So as you know I am sick today so I was reading these free newspaper magazines that I never have time to read. In the "Mailbox" section there is this:
Amongst the Wackos
To the editor:
As a realist, I do understand that there is a market in St. Charles County for your right- leaning newsmagazine. Contemporary right wind politics tend to trade on fear and lothing ... and your magazine, small potatoes that is feeds into that ethic. But you have about as much chance of altering my unabashedly liberal worldview as I have of altering yours. So do both of us a big favor, declare a truce of sorts, and do not stuff my mailbox with your worldview. It is simply not welcomed here. And neither is O'Reilly, Sowell, and any number of far right wackos who overpopulate the Mailbox page of your so-called newsmagazine. Have I made myself quite clear?
Lake Saint Louis, Missouri
Now help me right a letter! I have nothing good to do!
Name: Rick Galati
Occupation: Retired factory worker
Location: St. Louis, Missouri
Project: RV-6A standard kit
I am fortunate to have an understanding, even an open-minded and forgiving wife in Linda. She knows. Truth be told, I started a tempestuous love affair with my sultry aluminum mistress, "Darla" in March of 2000. "Darla" like most mistresses, can at times be high maintenance, expensive, and emotionally frustrating but with her good looks and figure is she ever beautiful! Occupying our attached garage, I keep her close by, with the door to her quarters open so I can often cast a loving glance towards her. Linda prefers to call her "Mistletoe" believing the simple act of walking anywhere near "Darla" causes money to be kissed goodbye. At age 53, I took an early retirement from my SMAR (sheet metal assembly, riveter) job at McDonnell-Douglas aka...Boeing. I now devote, even lavish considerable attention on "Darla," a lifelong dream of using my own two hands to build a high performance airplane and doing it minus the ever present time clock and factory whistle holding claim to significant chunks of my life. Though I have 34 years of combat aircraft assembly experience that began with the F-4 Phantom program, and over the years to include such stellar performers as the F-18 Hornet, F-15 Eagle, and the T-45 Goshawk, there is much to learn, particularly as I embark upon the systems and firewall forward phase of this challenging project. I even approach my comfortable-as-an-old-shoe Cessna 150 with a new found appreciation and more than once have found myself examining a given detail on my trusty old spam can to find myself saying ....."so that's why they did it that way!" The Internet has become an indispensable aid to augment my builder's tool box and I will freely and shamelessly copy any process or application deemed worthy of use anywhere on "Darla's" sweet little airframe. The RV community in the St. Louis, Missouri area is a vibrant and growing one. I've met many builders of Van's designs through EAA Chapter 32 www.eaa32.org and several of us stay in frequent touch monitoring one other's progress and to be there with a helping hand when needed. Over the next several years as our aircraft projects reach fruition, I am hopeful the local contingent will grow to be a significant presence in the RV community aptly recognized as Van's Air Force. But first things first. Although the sheet metal work on my 6A is nearing completion, only the forward upper skin remains to be permanently attached, a detail any slider canopy builder knows of all too well. The factory new Lycoming 0-320 D1A has recently arrived and I managed to mount it by myself in about 40 minutes, yet with its considerable investment comes a new set of technical challenges to deal with for the first time in my life. The ageless wisdom of the old saw "90% done, 90% to go" has proven to be a wry gem of an understated irony. There is a lot more to building an airplane than just sheet metal and rivets. But hey, I'm not in a race, just on a pleasant and hugely rewarding journey on the path of self discovery.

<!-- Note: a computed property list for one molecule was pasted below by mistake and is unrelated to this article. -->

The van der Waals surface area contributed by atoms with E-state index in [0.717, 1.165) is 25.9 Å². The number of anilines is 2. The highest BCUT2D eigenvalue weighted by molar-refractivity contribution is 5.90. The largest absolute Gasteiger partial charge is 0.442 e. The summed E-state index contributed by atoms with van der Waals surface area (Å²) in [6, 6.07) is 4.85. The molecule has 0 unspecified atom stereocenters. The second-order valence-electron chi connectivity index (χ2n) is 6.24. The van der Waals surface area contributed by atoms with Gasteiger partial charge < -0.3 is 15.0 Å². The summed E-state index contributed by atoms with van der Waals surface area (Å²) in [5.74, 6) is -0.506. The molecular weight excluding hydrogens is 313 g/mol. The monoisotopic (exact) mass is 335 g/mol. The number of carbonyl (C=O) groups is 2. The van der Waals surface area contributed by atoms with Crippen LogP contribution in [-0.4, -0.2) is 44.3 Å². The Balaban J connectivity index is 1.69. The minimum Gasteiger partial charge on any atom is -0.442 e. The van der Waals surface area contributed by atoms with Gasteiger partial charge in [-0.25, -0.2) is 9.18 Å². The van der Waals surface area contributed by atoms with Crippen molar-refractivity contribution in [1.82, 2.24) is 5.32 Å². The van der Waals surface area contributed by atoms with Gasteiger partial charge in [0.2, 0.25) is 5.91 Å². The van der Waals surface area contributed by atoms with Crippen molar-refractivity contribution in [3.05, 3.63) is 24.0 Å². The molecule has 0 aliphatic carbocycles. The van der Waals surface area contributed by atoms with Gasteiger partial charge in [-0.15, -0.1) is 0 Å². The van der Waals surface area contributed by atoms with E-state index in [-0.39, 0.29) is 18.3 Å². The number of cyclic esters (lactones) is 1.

--- Rick Galati
--- EarthLink: It's your Internet.